NEW YORK (Reuters) - A former trader and lawyer who spent 20 months in prison after turning down an offer of probation has asked a federal judge to throw out his conviction for insider trading, joining others to cite a recent U.S. court decision narrowing the definition of that offense.
Michael Kimelman, 44, in a Thursday court filing called himself the victim of a “clear and fundamental miscarriage of justice,” and said he is “actually innocent” of the charges for which he was convicted in June 2011, in a trial before U.S. District Judge Richard Sullivan in Manhattan.
Kimelman’s request came three months after a federal appeals court in New York on Dec. 10 said insider trading required knowledge that insiders who passed confidential tips did so in exchange for personal benefits of some consequence.
The ruling overturned the convictions of hedge fund managers Todd Newman and Anthony Chiasson, whose trial was also overseen by Sullivan. The appeals court said Sullivan instructed jurors incorrectly on the law.
“We believe strongly in Mike’s innocence and are hopeful that the Newman decision will finally enable him to be vindicated,” Kimelman’s lawyer Alexandra Shapiro said.
Jennifer Queliz, a spokeswoman for U.S. Attorney Preet Bharara in Manhattan, declined to comment.
Kimelman was convicted in June 2011 for his involvement in an alleged insider trading ring including the brothers Zvi and Emanuel Goffer over trades in companies such as 3Com Corp and Axcan Pharma Inc.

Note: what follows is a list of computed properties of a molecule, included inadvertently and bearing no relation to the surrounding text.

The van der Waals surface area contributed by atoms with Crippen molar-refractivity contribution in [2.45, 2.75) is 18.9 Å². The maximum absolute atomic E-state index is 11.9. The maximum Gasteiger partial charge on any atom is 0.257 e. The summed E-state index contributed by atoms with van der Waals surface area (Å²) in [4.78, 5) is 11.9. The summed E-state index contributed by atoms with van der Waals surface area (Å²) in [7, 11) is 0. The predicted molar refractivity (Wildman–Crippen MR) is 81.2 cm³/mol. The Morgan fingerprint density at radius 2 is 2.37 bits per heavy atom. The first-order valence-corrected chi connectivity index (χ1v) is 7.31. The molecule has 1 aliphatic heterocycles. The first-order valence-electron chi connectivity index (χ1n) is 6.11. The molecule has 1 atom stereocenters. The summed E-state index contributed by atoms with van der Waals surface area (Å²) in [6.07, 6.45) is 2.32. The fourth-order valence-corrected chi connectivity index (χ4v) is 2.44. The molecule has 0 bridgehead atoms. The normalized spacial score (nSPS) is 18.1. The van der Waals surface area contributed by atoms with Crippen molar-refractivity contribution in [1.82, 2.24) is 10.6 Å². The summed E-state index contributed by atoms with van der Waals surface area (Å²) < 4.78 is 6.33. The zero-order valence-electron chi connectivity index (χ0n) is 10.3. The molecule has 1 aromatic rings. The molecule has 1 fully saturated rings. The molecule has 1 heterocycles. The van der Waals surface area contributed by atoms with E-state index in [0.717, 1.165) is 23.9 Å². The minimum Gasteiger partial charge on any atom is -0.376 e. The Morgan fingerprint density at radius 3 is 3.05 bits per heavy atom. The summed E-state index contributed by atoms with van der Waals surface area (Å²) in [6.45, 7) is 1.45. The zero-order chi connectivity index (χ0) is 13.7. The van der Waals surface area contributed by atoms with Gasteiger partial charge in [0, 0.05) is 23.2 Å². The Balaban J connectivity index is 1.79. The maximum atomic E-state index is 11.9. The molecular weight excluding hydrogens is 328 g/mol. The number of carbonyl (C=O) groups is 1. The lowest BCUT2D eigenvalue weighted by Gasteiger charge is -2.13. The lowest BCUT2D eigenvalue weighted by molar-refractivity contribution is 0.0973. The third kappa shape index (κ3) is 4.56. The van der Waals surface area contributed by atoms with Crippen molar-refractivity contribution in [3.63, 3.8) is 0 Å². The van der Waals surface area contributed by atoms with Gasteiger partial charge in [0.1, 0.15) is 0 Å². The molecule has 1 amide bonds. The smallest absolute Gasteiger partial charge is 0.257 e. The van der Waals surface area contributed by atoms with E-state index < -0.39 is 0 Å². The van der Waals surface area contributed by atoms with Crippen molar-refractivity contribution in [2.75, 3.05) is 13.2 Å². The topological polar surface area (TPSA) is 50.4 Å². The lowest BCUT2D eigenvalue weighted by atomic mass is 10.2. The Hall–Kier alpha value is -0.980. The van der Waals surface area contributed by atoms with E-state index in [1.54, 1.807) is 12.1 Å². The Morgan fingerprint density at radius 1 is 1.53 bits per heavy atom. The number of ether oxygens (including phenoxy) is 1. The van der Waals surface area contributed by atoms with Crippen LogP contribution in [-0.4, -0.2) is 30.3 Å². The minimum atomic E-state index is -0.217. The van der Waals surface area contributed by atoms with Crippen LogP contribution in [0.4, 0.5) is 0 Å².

That came one month after Kimelman rejected prosecutors’ offer of probation, if he would plead guilty only to conspiracy.
In Thursday’s filing, Shapiro said the government presented “zero evidence” that Kimelman knew Zvi Goffer, the alleged center of the ring, might have been paying his sources for tips.
“Kimelman did not commit a crime, and he is actually innocent of the insider trading and conspiracy charges on which he was convicted,” Shapiro wrote.
Zvi Goffer, who is serving a 10-year prison term, has also cited the Newman decision in seeking to overturn his conviction.
Several other defendants of the more than 80 to plead guilty or be convicted in Bharara’s insider trading probe have also sought to be exonerated.
Kimelman was sentenced to 2-1/2 years in prison, but according to the Federal Bureau of Prisons spent 20 months there before being freed in August 2013.
The case is U.S. v. Goffer et al, U.S. District Court, Southern District of New York, No. 10-cr-00056.